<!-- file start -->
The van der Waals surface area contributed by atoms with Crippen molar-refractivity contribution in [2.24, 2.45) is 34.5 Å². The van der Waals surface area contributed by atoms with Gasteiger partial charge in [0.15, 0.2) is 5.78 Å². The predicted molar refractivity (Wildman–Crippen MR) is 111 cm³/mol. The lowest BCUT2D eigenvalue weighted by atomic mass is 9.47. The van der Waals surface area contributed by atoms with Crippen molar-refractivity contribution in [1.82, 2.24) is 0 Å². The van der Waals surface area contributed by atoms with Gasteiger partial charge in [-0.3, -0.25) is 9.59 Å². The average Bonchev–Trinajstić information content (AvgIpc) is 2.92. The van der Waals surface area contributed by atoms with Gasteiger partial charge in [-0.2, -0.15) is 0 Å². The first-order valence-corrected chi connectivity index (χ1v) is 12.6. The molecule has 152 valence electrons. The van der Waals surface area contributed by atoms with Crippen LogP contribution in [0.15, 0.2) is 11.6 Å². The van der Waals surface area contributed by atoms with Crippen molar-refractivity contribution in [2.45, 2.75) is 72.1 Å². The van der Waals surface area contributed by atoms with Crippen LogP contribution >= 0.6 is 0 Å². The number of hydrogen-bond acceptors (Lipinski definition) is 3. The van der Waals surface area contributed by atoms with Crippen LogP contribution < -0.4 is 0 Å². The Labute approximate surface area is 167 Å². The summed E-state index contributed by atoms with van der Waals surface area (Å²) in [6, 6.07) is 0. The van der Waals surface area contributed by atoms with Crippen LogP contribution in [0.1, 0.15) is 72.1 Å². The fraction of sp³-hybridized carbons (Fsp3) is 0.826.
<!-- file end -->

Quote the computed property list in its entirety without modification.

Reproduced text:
The van der Waals surface area contributed by atoms with Crippen molar-refractivity contribution in [2.24, 2.45) is 34.5 Å². The van der Waals surface area contributed by atoms with Gasteiger partial charge in [0.15, 0.2) is 5.78 Å². The predicted molar refractivity (Wildman–Crippen MR) is 111 cm³/mol. The lowest BCUT2D eigenvalue weighted by atomic mass is 9.47. The van der Waals surface area contributed by atoms with Crippen molar-refractivity contribution in [1.82, 2.24) is 0 Å². The van der Waals surface area contributed by atoms with Gasteiger partial charge in [-0.3, -0.25) is 9.59 Å². The average Bonchev–Trinajstić information content (AvgIpc) is 2.92. The van der Waals surface area contributed by atoms with Gasteiger partial charge in [-0.2, -0.15) is 0 Å². The first-order valence-corrected chi connectivity index (χ1v) is 12.6. The molecule has 152 valence electrons. The van der Waals surface area contributed by atoms with Crippen LogP contribution in [0.15, 0.2) is 11.6 Å². The van der Waals surface area contributed by atoms with Crippen molar-refractivity contribution in [2.45, 2.75) is 72.1 Å². The van der Waals surface area contributed by atoms with Crippen LogP contribution >= 0.6 is 0 Å². The number of hydrogen-bond acceptors (Lipinski definition) is 3. The van der Waals surface area contributed by atoms with Crippen LogP contribution < -0.4 is 0 Å². The Labute approximate surface area is 167 Å². The summed E-state index contributed by atoms with van der Waals surface area (Å²) in [6, 6.07) is 0. The van der Waals surface area contributed by atoms with Crippen LogP contribution in [0.1, 0.15) is 72.1 Å². The fraction of sp³-hybridized carbons (Fsp3) is 0.826.